By nature, I thrive on multitasking and marking items off my list. I am the person who puts something back on my list after finishing it just so I can feel the satisfaction of checking it off my list again. (A bit beyond obsessive, perhaps?) I also suffer from impatience and forgetting that tasks done incorrectly are teaching opportunities.
Recently, I realized I needed to stop pushing others to fit my mold of getting things done and checked off their lists. Nobody likes to be pushed; it tends to frazzle even the best of us. I needed to slow down, give more direction and guidance, and be a teacher for my team. I knew that when I could allow my team’s unique gifts to shine, focusing on how to use their best qualities, we would all benefit from a stellar work product.
Next up was me pushing my son, Blaine, to memorize his multiplication tables. My initial strategy of making him re-write the tables before taking a test was failing. He was miserable, and I was distraught with my own pushing.
One day, Blaine got up and started tossing a soccer ball against the living room wall while singing his table of 6’s (see video). Watching him, I flashed back to his unconventional ways of reading in first grade and his teacher’s concern that he might be unable to read. Surprised at her concern, I noted that Blaine could read just fine at home. Laughing, I told her I let him read upside down on the couch. She was intrigued by my technique, and together we figured out that Blaine was having trouble focusing when the teacher’s pushing and pressuring him to read was making him uncomfortable.
Flash forward . . . I suddenly realized I’d been taking the same pressuring approach with Blaine’s multiplication tables. So, the other night when he suggested we play basketball at his sister’s soccer practice, I played ball with him as he sang his multiplication tables. I’m proud to say that after only a few weeks’ practice, he has them down pat.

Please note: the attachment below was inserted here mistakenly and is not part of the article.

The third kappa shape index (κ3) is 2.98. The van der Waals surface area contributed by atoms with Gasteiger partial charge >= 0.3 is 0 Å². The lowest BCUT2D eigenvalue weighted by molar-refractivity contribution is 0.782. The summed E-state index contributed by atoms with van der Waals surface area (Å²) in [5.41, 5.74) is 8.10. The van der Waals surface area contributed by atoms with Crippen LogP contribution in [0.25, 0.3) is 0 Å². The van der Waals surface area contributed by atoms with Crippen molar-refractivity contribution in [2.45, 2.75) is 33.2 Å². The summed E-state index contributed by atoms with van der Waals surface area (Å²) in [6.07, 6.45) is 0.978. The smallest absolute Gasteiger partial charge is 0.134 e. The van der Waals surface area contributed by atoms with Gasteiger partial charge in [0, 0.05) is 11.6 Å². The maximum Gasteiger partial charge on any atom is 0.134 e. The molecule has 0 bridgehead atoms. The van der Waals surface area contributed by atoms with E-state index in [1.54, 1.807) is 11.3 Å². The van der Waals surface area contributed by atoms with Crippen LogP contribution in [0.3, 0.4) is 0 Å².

Empowered with our new approach, I asked Blaine how he wants to keep his reading and writing muscles strong during the summer. He said, “I love to write when given an assignment, and Audrey does book reports. Can we do that, too?” So, we chose a book he had just bought, and he plans on doing a book report this summer.
Letting Blaine lead the way has been a success; he’s shining!
When Even Allowing and Letting Go Does Not Work
As my Grandmother lives her final days of life, I am reminded that allowing may not always work and that, in that case, letting go is necessary. For three years, I have allowed my Grandmother to make her own decisions, only trumping her when her safety was on the line. In the past few months, however, she has resisted further care despite her need for it. When I’ve hired people to help, she’s kicked them out.
Most recently, I’ve had to hire 24/7 care because she’s begun experiencing panic attacks due to her inability to walk and care for her basic needs. Even though the increased care is to honor her request to keep living at home, she is resisting and complaining and making it hard to help. Out of respect to her spirit, I am staying on the sidelines and taking care of all the details behind the scenes, realizing she is fearful of the uncertainty of her last days. I’m letting go of needing to make her happy. I’m letting go of the need for her validation that I am doing a good job. I’m letting go of wanting her care to be perfect. I’m letting go of caring what others are saying. I’m letting go fully and completely. Instead, I’m focusing on loving her. Having compassion for her fear. Focusing on the beautiful memories.
I wrote the above prior to making another trip to see my Grandmother. My intention was to let go of any outcome, and my mission was to shower her with love. Upon my arrival, my Grandmother asked, “Why are you here?” When I answered that I had come to give her love in her time of pain, I could see her physically soften. That I had no agenda gave her peace.
In our visit, my Grandmother was able to give me instructions and paperwork for distributing all her possessions. She gave me, her only granddaughter, all her jewelry, much of it personally designed and created by her. She also gave me her wedding bands from her marriage to my paternal grandfather I never knew and to the grandfather I always knew as Grandpa. She had been holding on until she could release all these items into safekeeping.